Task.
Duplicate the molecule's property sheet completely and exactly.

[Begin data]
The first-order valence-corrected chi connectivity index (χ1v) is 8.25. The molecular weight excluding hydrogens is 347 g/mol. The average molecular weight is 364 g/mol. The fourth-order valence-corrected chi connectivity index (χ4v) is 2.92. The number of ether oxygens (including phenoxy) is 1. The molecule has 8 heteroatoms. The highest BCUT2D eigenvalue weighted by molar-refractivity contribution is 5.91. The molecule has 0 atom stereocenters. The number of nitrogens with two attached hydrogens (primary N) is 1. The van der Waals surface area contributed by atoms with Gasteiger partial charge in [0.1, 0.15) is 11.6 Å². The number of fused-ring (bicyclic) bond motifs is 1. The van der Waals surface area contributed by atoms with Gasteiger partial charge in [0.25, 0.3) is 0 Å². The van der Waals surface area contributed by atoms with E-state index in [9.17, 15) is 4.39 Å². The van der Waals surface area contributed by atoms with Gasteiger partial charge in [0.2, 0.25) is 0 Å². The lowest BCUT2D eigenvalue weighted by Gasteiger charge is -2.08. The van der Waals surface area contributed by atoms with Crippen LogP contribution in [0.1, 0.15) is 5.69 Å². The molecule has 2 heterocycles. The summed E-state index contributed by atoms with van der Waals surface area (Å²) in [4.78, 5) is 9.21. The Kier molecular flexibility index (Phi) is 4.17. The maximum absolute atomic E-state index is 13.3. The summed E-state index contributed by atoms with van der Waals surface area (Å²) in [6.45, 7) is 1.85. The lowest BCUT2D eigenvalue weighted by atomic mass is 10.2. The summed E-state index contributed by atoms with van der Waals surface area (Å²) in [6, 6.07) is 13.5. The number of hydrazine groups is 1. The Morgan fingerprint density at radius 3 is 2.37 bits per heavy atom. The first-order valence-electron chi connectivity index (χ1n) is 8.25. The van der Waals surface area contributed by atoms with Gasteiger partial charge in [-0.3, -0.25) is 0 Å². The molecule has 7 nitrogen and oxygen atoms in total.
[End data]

The first-order valence-corrected chi connectivity index (χ1v) is 8.25. The molecular weight excluding hydrogens is 347 g/mol. The average molecular weight is 364 g/mol. The fourth-order valence-corrected chi connectivity index (χ4v) is 2.92. The number of ether oxygens (including phenoxy) is 1. The molecule has 8 heteroatoms. The highest BCUT2D eigenvalue weighted by molar-refractivity contribution is 5.91. The molecule has 0 atom stereocenters. The number of nitrogens with two attached hydrogens (primary N) is 1. The van der Waals surface area contributed by atoms with Gasteiger partial charge in [0.1, 0.15) is 11.6 Å². The number of fused-ring (bicyclic) bond motifs is 1. The van der Waals surface area contributed by atoms with Gasteiger partial charge in [0.25, 0.3) is 0 Å². The van der Waals surface area contributed by atoms with E-state index in [9.17, 15) is 4.39 Å². The van der Waals surface area contributed by atoms with Gasteiger partial charge in [0.2, 0.25) is 0 Å². The lowest BCUT2D eigenvalue weighted by Gasteiger charge is -2.08. The van der Waals surface area contributed by atoms with Crippen LogP contribution in [0.1, 0.15) is 5.69 Å². The molecule has 2 heterocycles. The summed E-state index contributed by atoms with van der Waals surface area (Å²) in [4.78, 5) is 9.21. The Kier molecular flexibility index (Phi) is 4.17. The maximum absolute atomic E-state index is 13.3. The summed E-state index contributed by atoms with van der Waals surface area (Å²) in [6.45, 7) is 1.85. The lowest BCUT2D eigenvalue weighted by atomic mass is 10.2. The summed E-state index contributed by atoms with van der Waals surface area (Å²) in [6, 6.07) is 13.5. The number of hydrazine groups is 1. The Morgan fingerprint density at radius 3 is 2.37 bits per heavy atom. The first-order valence-electron chi connectivity index (χ1n) is 8.25. The van der Waals surface area contributed by atoms with Gasteiger partial charge in [-0.3, -0.25) is 0 Å². The molecule has 7 nitrogen and oxygen atoms in total.